PLAN - Potentials of and Limits to Adaptation in Norway
The lack of snow. Photo: Cecilie Straumann.
About the project
PLAN is an interdisciplinary social science-based research project funded by the Research Council of Norway's NORKLIMA program. The aim of the project is to investigate how individuals and communities in Norway adapt to climate change. PLAN addresses three key research questions:
- How do social processes influence the capacity to adapt to climate change?
- What are the limits to adaptation as a response to changing climate conditions?
- What are the implications of these limits for human security?
PLAN is based at the University of Oslo's Department of Sociology and Human Geography in Norway and includes geographers, political scientists, urban planners, and anthropologists from several leading Norwegian research institutions.
These pages are not updated with all the latest news. For more information about the project and its activities, visit our Norwegian website.
Climate change represents an unprecedented challenge to society. The Earth's climate has always undergone change, and human societies have a long history of adapting to climate variability and change. However, the rate and magnitude of observed and projected changes associated with increasing greenhouse gas emissions are likely to pose new risks to humans, ecosystems, and species. As the impacts of climate change become more evident and better understood, there is a need to understand how different parts of society can adapt to projected changes and the uncertainties associated with global warming.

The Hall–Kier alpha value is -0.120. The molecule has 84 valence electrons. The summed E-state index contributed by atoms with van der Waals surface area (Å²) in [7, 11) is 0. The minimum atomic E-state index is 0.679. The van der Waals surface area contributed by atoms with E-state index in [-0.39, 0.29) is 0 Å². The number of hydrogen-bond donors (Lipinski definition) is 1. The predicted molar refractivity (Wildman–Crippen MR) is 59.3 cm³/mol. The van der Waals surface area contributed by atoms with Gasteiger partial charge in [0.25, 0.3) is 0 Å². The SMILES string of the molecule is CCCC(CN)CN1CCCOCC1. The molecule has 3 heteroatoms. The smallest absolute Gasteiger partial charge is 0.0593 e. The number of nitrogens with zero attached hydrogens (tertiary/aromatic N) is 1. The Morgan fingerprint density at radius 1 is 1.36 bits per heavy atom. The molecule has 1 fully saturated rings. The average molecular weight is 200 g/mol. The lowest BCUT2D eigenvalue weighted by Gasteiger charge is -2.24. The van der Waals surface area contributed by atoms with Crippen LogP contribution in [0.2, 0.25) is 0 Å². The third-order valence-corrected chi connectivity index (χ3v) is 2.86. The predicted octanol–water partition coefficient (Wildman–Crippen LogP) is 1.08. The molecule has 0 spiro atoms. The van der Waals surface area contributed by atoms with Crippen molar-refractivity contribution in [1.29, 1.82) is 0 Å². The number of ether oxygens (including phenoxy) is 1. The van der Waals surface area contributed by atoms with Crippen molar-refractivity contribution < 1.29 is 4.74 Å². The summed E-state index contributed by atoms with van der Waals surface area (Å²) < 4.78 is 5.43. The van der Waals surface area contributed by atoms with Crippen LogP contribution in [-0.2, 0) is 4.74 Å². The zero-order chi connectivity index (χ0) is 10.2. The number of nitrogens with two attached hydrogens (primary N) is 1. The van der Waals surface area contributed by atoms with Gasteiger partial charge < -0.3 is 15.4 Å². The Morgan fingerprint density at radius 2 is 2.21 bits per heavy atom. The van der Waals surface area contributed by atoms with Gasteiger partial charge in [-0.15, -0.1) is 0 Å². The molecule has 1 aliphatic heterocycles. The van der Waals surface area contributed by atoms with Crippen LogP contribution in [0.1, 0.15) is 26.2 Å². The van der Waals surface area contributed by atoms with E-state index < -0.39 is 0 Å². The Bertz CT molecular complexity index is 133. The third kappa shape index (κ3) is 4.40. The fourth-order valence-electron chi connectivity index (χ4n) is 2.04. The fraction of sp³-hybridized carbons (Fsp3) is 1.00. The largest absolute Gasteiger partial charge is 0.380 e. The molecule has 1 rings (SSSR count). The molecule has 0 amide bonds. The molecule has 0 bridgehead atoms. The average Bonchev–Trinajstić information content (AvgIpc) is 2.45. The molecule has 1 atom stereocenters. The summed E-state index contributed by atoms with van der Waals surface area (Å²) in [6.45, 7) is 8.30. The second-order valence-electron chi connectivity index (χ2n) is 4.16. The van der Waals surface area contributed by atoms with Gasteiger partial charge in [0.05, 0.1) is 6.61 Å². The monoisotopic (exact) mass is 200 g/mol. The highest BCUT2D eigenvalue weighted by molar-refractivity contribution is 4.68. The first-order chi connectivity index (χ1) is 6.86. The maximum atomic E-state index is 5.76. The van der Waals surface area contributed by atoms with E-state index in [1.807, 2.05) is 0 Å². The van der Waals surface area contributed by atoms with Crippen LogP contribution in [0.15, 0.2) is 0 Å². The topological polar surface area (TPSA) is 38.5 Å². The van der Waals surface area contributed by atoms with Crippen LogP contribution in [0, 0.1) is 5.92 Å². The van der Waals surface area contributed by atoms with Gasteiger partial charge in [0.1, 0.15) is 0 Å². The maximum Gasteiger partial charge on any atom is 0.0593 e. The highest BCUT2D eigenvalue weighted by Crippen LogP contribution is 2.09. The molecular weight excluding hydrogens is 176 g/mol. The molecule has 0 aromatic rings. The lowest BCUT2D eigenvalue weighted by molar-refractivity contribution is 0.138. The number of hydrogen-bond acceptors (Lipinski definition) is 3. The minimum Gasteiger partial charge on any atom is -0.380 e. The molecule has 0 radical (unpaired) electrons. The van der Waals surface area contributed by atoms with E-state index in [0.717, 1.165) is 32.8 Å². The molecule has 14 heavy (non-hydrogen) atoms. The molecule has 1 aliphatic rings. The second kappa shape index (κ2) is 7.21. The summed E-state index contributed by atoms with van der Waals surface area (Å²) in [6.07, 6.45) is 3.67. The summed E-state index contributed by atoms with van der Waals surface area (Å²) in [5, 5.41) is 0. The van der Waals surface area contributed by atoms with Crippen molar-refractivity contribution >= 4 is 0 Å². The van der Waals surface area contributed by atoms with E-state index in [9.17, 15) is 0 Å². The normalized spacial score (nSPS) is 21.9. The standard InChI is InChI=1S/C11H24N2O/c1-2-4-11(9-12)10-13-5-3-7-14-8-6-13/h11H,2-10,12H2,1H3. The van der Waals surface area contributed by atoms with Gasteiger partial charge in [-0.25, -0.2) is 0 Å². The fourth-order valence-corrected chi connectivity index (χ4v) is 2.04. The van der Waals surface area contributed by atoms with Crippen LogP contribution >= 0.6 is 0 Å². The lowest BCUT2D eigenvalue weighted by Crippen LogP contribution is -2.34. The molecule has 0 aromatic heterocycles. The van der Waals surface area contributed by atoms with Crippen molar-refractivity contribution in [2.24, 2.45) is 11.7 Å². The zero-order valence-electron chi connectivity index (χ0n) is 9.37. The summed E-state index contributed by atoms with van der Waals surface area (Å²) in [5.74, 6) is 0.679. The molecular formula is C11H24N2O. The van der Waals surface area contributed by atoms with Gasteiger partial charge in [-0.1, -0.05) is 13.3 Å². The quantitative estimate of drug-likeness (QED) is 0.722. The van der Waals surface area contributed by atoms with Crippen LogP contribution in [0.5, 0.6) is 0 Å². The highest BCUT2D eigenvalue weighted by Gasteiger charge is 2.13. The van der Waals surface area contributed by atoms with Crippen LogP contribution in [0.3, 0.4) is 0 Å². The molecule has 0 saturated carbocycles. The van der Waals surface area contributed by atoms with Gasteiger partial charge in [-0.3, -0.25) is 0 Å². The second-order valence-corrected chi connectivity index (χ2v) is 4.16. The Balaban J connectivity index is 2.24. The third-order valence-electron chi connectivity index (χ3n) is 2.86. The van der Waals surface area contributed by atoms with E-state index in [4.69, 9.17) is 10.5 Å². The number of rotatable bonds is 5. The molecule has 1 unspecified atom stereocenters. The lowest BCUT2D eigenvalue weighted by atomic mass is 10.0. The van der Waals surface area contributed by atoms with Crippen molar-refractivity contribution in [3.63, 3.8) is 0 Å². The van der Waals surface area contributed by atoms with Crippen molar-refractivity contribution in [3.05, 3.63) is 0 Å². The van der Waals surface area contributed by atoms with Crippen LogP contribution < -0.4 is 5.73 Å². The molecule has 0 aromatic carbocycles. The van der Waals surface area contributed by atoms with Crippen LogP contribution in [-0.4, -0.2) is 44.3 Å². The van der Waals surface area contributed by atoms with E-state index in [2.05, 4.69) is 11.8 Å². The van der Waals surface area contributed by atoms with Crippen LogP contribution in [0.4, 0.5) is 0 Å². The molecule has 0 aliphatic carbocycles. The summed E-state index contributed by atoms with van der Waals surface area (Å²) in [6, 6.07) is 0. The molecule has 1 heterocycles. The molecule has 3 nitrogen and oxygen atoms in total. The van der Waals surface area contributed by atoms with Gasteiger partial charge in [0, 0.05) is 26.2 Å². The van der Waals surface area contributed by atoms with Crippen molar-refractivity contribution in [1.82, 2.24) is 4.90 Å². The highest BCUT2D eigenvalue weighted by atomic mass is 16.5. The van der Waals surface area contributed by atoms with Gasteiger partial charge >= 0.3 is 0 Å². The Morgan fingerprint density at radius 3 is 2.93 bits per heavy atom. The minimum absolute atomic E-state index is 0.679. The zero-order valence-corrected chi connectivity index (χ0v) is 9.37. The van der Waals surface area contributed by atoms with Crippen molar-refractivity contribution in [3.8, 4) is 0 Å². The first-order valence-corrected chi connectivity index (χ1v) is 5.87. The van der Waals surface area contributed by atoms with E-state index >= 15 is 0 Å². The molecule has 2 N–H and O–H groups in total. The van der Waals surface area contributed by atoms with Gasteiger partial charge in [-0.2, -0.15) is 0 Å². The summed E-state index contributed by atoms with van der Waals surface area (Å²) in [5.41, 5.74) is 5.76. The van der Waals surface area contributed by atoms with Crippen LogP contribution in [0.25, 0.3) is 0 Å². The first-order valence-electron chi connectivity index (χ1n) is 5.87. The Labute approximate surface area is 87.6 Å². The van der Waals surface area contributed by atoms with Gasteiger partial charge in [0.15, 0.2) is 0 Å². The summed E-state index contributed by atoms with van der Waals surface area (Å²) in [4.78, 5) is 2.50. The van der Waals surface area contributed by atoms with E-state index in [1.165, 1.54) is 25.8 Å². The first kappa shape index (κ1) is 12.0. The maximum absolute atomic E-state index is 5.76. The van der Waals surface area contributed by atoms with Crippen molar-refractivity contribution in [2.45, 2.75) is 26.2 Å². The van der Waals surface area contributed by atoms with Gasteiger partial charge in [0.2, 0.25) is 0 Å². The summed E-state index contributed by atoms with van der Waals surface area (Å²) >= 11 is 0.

The PLAN project investigates the potentials of adaptation, as well as the limits to adaptation as a response to climate change. PLAN emphasizes that adaptation is a social process, and it explores how individuals, communities and groups can respond to new threats to human security.
- The Center for International Climate and Environmental Research-Oslo (CICERO)
- The Fridtjof Nansen Institute (FNI)
- The Norwegian Institute for Urban and Regional Research (NIBR)
- The Norwegian Meteorological Institute (met.no)
- The University of Bergen (UiB)
- The University of Oslo (UiO)
- The University of Tromsø (UiT)
- The Norwegian University of Life Sciences (UMB)
Our international collaborators include researchers at the Tyndall Centre for Climate Research, Stockholm Environment Institute (SEI), the UK Climate Impacts Programme (UKCIP), and the National Center for Atmospheric Research (NCAR).